Many toddlers lose Medicaid coverage on their first birthday

July 11, 2016

Many babies born to mothers who are covered by Medicaid or CHIP are automatically eligible for that coverage during the first year of their lives. A federal policy that requires eligibility be reevaluated on their first birthday means many toddlers, likely still eligible for coverage, fall through the cracks. An analysis of data from the 2014 American Community Survey found children between the ages of 1 and 2 were less likely to be covered by Medicaid or CHIP than infants. Some reasons for the dropped coverage include:

  • A toddlers' first-year review is pegged to their date of birth, which is generally different than the annual renewal date for other family members' coverage;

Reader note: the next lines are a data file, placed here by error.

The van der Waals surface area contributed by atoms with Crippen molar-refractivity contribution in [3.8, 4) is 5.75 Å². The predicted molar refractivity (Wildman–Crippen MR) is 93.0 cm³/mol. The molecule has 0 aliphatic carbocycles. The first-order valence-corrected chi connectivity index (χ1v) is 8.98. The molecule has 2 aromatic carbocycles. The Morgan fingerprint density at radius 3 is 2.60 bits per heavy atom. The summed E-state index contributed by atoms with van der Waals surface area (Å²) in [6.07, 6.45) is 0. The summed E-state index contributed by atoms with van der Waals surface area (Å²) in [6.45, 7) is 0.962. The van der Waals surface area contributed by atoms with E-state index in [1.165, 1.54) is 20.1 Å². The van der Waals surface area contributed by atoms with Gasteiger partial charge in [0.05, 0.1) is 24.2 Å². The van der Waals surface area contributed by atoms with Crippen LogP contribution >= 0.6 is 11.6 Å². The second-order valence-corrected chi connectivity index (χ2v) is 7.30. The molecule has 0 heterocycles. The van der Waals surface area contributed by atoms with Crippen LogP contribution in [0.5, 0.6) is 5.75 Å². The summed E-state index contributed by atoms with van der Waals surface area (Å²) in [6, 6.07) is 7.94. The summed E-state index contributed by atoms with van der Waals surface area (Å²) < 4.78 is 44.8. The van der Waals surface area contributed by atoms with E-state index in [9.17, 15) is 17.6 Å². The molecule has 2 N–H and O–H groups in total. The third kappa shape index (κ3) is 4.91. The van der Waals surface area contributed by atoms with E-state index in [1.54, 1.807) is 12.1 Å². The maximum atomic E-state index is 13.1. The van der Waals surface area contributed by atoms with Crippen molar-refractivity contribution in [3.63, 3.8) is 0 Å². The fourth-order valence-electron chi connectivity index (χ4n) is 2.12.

• States that don't seek babies' Social Security numbers until they turn 1 may have a tougher time getting the income and other data they need to process the renewal;
  • Some systems ask for documentation proving the baby's citizenship, which is not required if Medicaid or CHIP paid for their birth; and
  • Antiquated computer systems sometimes drop babies after their first birthday unless a renewal has been processed, a problem in states that are behind in renewals.